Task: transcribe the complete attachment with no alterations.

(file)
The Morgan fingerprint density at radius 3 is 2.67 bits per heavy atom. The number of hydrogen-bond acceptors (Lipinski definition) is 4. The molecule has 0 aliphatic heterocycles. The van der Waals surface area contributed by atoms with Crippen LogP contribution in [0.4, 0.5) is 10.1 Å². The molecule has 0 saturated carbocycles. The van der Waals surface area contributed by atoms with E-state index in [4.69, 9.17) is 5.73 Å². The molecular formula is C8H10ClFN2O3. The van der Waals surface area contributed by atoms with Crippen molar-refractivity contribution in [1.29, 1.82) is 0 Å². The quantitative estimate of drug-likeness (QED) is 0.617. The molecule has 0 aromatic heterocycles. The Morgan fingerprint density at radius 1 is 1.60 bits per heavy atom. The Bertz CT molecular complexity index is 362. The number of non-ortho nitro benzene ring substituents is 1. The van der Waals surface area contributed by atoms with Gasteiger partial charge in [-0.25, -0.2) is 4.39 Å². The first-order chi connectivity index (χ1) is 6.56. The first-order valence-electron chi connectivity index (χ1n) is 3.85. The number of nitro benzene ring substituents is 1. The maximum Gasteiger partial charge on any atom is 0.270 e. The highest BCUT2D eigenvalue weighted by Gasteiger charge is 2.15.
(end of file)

The Morgan fingerprint density at radius 3 is 2.67 bits per heavy atom. The number of hydrogen-bond acceptors (Lipinski definition) is 4. The molecule has 0 aliphatic heterocycles. The van der Waals surface area contributed by atoms with Crippen LogP contribution in [0.4, 0.5) is 10.1 Å². The molecule has 0 saturated carbocycles. The van der Waals surface area contributed by atoms with E-state index in [4.69, 9.17) is 5.73 Å². The molecular formula is C8H10ClFN2O3. The van der Waals surface area contributed by atoms with Crippen molar-refractivity contribution in [1.29, 1.82) is 0 Å². The quantitative estimate of drug-likeness (QED) is 0.617. The molecule has 0 aromatic heterocycles. The Morgan fingerprint density at radius 1 is 1.60 bits per heavy atom. The Bertz CT molecular complexity index is 362. The number of non-ortho nitro benzene ring substituents is 1. The van der Waals surface area contributed by atoms with Gasteiger partial charge in [-0.25, -0.2) is 4.39 Å². The first-order chi connectivity index (χ1) is 6.56. The first-order valence-electron chi connectivity index (χ1n) is 3.85. The number of nitro benzene ring substituents is 1. The maximum Gasteiger partial charge on any atom is 0.270 e. The highest BCUT2D eigenvalue weighted by Gasteiger charge is 2.15.